Jon Faine – the Alan Jones of the Left?
In a Coalition government the Immigration portfolio can be a career-enhancing opportunity. A Minister with a bleeding heart reputation like Philip Ruddock can prove that he’s just as capable of ruthlessly opportunistic bastardry as anyone in the party’s right wing, and so achieve elevation to Attorney-General.
In the ALP by contrast, Immigration has mostly been looked on as a “hospital pass”, as we old rugby types love to say. It was so much of a poisoned chalice under the Hawke/Keating government that a tradition developed of always giving the portfolio to a member of the Left faction.
That tradition seems to have been superseded under the Rudd/Gillard regime, with the Right’s Chris Bowen now handling the portfolio with increasing aplomb following another member of the Right in Senator Chris Evans. Bowen won plaudits the other day for a speech lauding multiculturalism, apparently signalling the end of several years of poll-driven, tongue-tied silence by the ALP. But on the more immediate Immigration front Bowen finds himself in one of those situations that reminds us again why the portfolio really is the political equivalent of a parcel bomb. For the Opposition and right-leaning media Bowen has been excoriated for approving a $300,000 charter flight so that surviving close relatives of those killed on the SIEV that foundered on the cliffs of Christmas Island in December could attend the funerals in Sydney, while for lefties Bowen has been demonised for failing to instantly release these people (especially a 10 year old orphan) into the Sydney community.
Jon Faine was probably the most egregious of the latter group. Faine is a Melbourne ABC radio “personality” who, like his right-wing commercial shockjock equivalents, seldom acknowledges shades of grey or any possibility that he might be wrong or (heaven forbid) not actually know all the facts. Hence his interview with Bowen partially reproduced by an approving Barrie Cassidy:
Faine: “It’s a no-brainer, that this boy’s better off with his family than back in the care of the department.”
Bowen: “He’ll definitely be released into the community, there’s no question about that.”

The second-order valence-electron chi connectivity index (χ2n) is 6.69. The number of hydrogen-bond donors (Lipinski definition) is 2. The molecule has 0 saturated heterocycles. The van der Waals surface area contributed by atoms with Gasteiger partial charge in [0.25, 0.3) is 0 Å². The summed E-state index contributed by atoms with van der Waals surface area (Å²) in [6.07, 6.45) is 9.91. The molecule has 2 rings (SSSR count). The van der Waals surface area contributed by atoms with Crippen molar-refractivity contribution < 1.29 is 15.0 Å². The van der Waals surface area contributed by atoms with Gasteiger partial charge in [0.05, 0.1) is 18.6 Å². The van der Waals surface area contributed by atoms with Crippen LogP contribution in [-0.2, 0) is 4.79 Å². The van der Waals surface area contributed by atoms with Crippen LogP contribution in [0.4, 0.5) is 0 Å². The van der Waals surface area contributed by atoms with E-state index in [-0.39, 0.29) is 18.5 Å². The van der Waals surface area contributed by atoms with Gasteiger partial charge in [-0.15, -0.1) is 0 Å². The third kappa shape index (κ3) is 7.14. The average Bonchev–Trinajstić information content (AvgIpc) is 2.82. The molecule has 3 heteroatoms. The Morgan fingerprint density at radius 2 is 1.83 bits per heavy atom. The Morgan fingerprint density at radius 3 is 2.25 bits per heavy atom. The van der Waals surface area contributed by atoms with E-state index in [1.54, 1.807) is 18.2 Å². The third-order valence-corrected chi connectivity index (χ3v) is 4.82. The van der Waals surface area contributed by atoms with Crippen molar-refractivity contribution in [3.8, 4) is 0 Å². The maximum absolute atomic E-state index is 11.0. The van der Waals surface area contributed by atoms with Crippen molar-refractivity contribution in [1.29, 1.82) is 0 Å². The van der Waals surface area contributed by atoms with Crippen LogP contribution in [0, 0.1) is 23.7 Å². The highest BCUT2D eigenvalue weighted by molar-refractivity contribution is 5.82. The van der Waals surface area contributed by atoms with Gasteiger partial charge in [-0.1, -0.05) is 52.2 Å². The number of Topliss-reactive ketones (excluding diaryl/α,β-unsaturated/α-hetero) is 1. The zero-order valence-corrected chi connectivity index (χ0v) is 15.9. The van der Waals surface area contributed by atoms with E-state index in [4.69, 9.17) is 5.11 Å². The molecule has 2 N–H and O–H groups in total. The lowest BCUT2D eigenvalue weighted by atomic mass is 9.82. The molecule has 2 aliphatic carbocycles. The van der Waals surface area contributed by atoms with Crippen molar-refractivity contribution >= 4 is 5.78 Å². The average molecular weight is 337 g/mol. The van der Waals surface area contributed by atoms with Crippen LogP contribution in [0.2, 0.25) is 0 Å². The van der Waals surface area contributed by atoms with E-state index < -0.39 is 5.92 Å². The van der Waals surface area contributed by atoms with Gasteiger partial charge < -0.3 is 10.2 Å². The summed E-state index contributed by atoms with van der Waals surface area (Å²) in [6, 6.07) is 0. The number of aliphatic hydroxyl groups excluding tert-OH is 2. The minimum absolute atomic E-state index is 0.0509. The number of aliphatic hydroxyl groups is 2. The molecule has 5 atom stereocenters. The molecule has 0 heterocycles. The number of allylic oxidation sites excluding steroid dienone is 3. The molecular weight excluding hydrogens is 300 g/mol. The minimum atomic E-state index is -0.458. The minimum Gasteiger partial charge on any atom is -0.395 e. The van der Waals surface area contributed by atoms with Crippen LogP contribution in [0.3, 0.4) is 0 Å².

Faine: “But right now, today, tomorrow.”
Bowen: “Well Jon the initial psychological advice to me was that it’s best to keep these people together as a group on Christmas Island… you don’t just open the gates and say, ‘Off you go’.”
Faine: “Minister, you can, you’ve got the power.”
Bowen: “And I do…”
Faine: “His cousin has spoken to us this morning and they wanted to take him from the funeral, if possible.”
Bowen: “Jon, it’s a very sensitive and difficult case, as they all are.”
Faine: “No it’s not, it’s a really easy one…”
Bowen: “No Jon…”
Faine: “It’s the easiest of cases you’ll ever get.”
In fact, as Bowen explained in a later interview where he was at least allowed to get a word in edgeways, it actually wasn’t such a straightforward situation at all. The child concerned already was in the care of members of his extended family on Christmas Island and had been ever since the sinking. Arrangements were being finalised to allow the whole extended family group (as well as two or there other extended family groups in similar circumstances) to be released into a community care situation as early as next week. Bowen had advice from departmental psychologists that the child’s welfare would be best served by continuity of care, not really a surprising conclusion for anyone with any knowledge of grief, trauma and their effects on young children. Shunting him from pillar to post and releasing him in a large, strange city into the care of other relatives he almost certainly didn’t know from a bar of soap was not self-evidently in the child’s best interests at all.